ASTANA – Deputy Minister of International Relations and Cooperation Nomaindiya Mfeketo visited Astana from Nov. 5-6 to co-chair the fourth round of South Africa-Kazakhstan Bilateral Consultations with Deputy Minister of Foreign Affairs of Kazakhstan Askar Mussinov and address the first Kazakhstan-South Africa Business Forum held under the bilateral consultations.
Her mission also included a lecture at the Kazakh Humanitarian Law University (KAZGUU) and promotion of people-to-people contacts. Mfeketo suggested students, artists, religious leaders and other members of both communities become conduits for creating deeper connections.
During the bilateral consultations, the countries agreed to cooperate and exchange experience in mineral mining and geology; oil, gas and renewable energy; agriculture and agro-processing; tourism; science and technology; higher education and training; trade and investment and innovation.
Addressing the business forum on Nov. 5, Mfeketo noted that South Africa hoped this first forum would become permanent, as South Africa has not yet fully explored the opportunities of Kazakhstan in business. Total trade between the two countries in 2013 was $5.41 million, but the potential is far greater, she said. The two countries have much to learn from each other on their development paths, Mfeketo said.
“South Africa and Kazakhstan enjoy excellent bilateral relations and the strong bond of friendship between our two countries deserves to be translated into tangible trade and investment benefits on both sides,” the deputy minister said. “South Africa attaches great importance to its relationship with Kazakhstan and regards the country as an important player in the global energy sector as well as a leader within the Central Asian region.”
“The challenge today is to find and link – through our networking interactions – those areas of our economies which are complementary and mutually beneficial. … We do indeed have the potential to develop dynamic partnerships in various industries, as was clearly demonstrated already, amongst others, by the ongoing contact between the PetroSA and KazMunayGas companies,” she said. Infrastructure development, mining, agro-production, energy, trade, the defence industry and tourism were among the industries she noted as having great business partnership potential.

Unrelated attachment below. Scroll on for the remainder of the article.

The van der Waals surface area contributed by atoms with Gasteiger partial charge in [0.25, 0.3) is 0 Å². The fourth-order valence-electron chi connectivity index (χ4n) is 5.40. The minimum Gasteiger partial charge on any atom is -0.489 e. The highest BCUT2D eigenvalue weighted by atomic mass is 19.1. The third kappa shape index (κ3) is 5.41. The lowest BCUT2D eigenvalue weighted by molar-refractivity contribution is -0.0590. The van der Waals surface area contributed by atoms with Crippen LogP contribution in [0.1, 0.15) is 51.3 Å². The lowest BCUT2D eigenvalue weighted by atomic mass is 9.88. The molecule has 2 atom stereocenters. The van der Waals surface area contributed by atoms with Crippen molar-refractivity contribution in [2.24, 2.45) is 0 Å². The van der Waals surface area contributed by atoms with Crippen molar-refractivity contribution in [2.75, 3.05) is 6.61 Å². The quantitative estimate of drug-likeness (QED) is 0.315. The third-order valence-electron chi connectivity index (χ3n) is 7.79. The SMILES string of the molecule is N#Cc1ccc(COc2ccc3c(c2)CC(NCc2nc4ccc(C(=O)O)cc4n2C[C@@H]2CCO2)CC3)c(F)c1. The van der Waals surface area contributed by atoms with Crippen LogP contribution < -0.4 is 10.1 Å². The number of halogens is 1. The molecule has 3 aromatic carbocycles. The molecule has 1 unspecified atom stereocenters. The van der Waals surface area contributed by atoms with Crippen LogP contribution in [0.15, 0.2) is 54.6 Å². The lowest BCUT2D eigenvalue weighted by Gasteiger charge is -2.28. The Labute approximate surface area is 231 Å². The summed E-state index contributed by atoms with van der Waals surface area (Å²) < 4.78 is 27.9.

Mfeketo called Africa, with its market of nearly 1 billion people and vast natural resources, the world’s next growth area. Kazakhstan, which has been pursuing closer ties with the region, establishing embassies in Ethiopia and South Africa, appointing an ambassador as an observer to the African Union and establishing diplomatic relations this year with Togo, is placing a high priority on expanding cooperation with the region in the coming years.
The two countries share a common role as regional leaders, Mfeketo said in an interview with The Astana Times on Nov. 5, adding that cooperation between them is key to extending cooperation in their respective regions.
During this visit, it was agreed to foster business-to-business development by forming a joint business council to be managed by the business community from both countries. The joint business council will report to the bilateral commission that is held annually, Ambassador of South Africa to Kazakhstan Shirish Soni said in a Nov. 5 interview. Geology, mining technology and machinery, environment management, renewable energy, tourism and agriculture and food products were identified as the most promising sectors for cooperation.
“The business community from South Africa and Kazakhstan welcomed the idea and agreed to take the process forward in preparation for future high level visits,” he said.
But people-to-people connections are also a foreign policy priority for South Africa, and Mfeketo was keen to promote connections between the communities of the two countries, identifying women, business, students, academics, universities and artist to begin with. The nation is also interested in having South African religious leaders join the Congress of Leaders of World and Traditional Religions that meets every three years in Astana.
At KAZGUU University, Mfeketo directly invited students to come to South Africa. “South Africa is also committed to promoting the quest for a better world through our international engagements. Just earlier today, I addressed the business community from Kazakhstan and South Africa, and I emphasised the importance of people-to-people relations. Students are a core part of that and you have an invitation from me, through my counterpart here, to come to Cape Town in South Africa as part of the delegation for genuine people-to-people relations.”
The KAZGUU Diplomatic Club, a foreign policy lecture and discussion platform, was launched this year with Soni appointed its chairman. During her visit, Mfeketo called on all diplomatic missions in Astana to participate in the Diplomatic Club and contribute books about their countries’ history, politics, economies, culture and languages to the library.
South African universities are in talks with Kazakhstan’s Bolashak Presidential Scholarship programme, Soni told The Astana Times, noting that South Africa is a major donor of books to Kazakhstan’s international library. The drive to build university-to-university partnerships was high on the agenda of this visit, he said, and the exchange of academics and students, joint research and course development, and harmonising standards were all topics of focus. South Africa is targeting Kazakhstan’s Al-Farabi National University, KIMEP, the Abylai Khan Kazakh University of International Relations, Gumilyov Eurasian National University, KazGUU and Nazarbayev University for partnerships, he said.